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I used the Beats Solo Pro prior to picking up the N200NCs, and while not exactly class-leading, they do offer a much more complete sense of noise cancellation than these AKGs; the former’s “transparency” mode is leagues ahead of the ambient mode here. This one lowers the volume of your music to a whisper and the noise piped-in (using the mics for monitoring) sounds unnatural.
This difference can be explained when examining each earphones’ intended purposes. You can listen to the Beats Solo Pro for an extended period using the transparency mode. The AKG N200NCs are for instances when those airplane announcements pipe into the cabin, or when you’re about to cross the road when running for example.
The AKG N200NC are a few steps behind the most advanced wireless headphones in tech terms, and so is battery life. The earphones last up to 12 hours when used over Bluetooth (16 hours wired). This was the category standard until early this year, when I tested SoundMagic E11BT and found they still had 40% battery life remaining after 24 hours of playback.
Few pairs have since matched the SoundMagics, but this is mostly because neckband earphones such as the N200NCs have become less common in the wake of the many (many) true wireless pairs. But these earphones come with a high price, so surely we deserve the latest standards?
AKG N200NC sound quality – Full of detail, with powerful, punchy bass too
I have issues with the AKG N200NC’s design and some of the tech inside, but audio is a strength. Samsung and AKG haven’t published details about the underlying tech, but these earphones sound like they come housing a high-quality, small diameter dynamic driver.
They offer precise stereo imaging and good width for an in-ear. These paint music with intricate detail, letting you sit back in the airplane seat and really explore those tunes you play carelessly in the background at other times (Samsung definitely seems to have air travel in mind for this pair).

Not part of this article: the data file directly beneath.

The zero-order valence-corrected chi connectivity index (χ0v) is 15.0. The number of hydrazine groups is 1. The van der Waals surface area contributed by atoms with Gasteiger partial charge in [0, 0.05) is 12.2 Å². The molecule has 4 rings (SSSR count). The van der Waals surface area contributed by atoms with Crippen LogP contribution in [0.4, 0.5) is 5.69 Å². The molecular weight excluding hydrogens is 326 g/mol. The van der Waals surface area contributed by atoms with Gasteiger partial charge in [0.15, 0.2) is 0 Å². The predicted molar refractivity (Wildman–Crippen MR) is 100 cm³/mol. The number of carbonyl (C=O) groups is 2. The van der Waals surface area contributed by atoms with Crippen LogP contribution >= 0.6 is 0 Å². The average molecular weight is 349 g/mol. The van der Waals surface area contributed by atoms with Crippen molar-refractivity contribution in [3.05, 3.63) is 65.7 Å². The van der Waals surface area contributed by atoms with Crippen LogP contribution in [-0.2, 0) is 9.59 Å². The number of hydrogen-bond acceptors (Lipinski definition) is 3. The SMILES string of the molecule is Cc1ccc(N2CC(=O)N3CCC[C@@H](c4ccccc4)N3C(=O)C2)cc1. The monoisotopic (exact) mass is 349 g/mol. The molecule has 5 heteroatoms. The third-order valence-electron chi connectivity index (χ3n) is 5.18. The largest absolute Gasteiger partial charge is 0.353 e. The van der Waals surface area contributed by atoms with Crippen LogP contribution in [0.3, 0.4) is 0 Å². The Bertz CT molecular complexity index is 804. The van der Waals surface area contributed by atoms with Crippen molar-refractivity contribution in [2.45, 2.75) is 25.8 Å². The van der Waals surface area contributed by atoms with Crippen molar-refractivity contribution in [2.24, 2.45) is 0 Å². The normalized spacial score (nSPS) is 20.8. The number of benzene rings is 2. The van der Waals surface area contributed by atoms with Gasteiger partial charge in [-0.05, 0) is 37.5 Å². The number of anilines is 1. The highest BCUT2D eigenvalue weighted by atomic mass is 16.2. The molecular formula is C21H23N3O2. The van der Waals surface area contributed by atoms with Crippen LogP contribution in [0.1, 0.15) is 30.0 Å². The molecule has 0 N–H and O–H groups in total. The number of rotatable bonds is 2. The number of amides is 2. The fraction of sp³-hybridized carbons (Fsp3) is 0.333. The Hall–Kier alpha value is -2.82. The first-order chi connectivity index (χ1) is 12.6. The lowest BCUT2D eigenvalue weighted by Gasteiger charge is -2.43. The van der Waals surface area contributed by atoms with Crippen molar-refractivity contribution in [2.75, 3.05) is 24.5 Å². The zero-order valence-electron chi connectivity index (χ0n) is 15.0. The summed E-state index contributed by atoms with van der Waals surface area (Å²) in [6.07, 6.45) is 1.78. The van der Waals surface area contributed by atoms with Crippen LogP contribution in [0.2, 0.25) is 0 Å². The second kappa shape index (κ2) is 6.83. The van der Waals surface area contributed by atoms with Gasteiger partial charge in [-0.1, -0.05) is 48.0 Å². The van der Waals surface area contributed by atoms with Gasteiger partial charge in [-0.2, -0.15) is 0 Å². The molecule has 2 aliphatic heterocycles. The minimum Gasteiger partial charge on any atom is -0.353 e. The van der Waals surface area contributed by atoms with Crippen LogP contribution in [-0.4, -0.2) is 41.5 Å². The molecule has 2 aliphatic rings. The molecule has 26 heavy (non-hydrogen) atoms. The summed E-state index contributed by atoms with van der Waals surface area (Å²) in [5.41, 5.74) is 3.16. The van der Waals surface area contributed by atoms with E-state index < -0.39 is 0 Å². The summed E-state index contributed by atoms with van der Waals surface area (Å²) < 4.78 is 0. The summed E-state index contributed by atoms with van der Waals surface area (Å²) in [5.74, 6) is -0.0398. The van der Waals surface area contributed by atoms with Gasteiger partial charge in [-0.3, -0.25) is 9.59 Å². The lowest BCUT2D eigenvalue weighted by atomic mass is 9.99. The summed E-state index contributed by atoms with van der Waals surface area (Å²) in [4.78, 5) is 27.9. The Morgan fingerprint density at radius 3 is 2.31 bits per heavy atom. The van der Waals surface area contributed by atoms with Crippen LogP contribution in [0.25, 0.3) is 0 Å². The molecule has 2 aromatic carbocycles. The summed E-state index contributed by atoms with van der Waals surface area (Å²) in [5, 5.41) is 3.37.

The AKG N200NC’s bass is great, too. It’s powerful, deep and punchy, but the drivers and tuning are good enough to avoid unwanted thickness, bloating or bleed. These earphones offer classiness and fun, which has to be one of the best combos going. The AKG N200NCs are a blast to listen to.
I compared them directly to the original Sennheiser Momentum In-ear Wireless, because they remind me of that pair in several ways – not all of them good. The AKGs display better bass control, greater high-end detail and crisper upper-mids. But this comparison also shows up the AKG N200NC’s weaknesses.
AKG’s treatment of the mid-range isn’t linear. It wants to highlight detail, and does so by promoting part of the treble and upper-mids. The Sennheiser pair makes vocals sound more full-bodied as a result. Parts of the mids seem sucked-in here, and there’s a slight granularity to the treble that could be the effect of localised spikes that have been used, once again, to increase detail perception.
However, I only noticed this on first using the AKG N200NC, coming back to them after a direct comparison with another pair. Whatever AKG’ is doing here works, and it adds up to a super-engaging listen. Earlier in this review I said the Beats Solo Pro offer better ANC than these earphones, and they do. But the AKG bring greater insight to music, even if the gusto of the delivery is less (as you might expect from a pair of in-ears).
Should I buy the AKG N200NC?
The AKG N200NC sound great, particularly if you like a detail-forward sound. They’re far from a fun-free zone, either, offering up deep and well-controlled bass.
That they don’t quite keep up with the best on the tech side is a little disappointing. The AKG N200NC are far from cheap, and don’t have the next-level battery stamina of some slighter pairs.
Their neckband style isn’t well-suited to running, either. The AKG N200NC may be water-resistant, but they just don’t stay in place well enough once you’re in your stride. These earphones are more at home on a flight than used in a gym.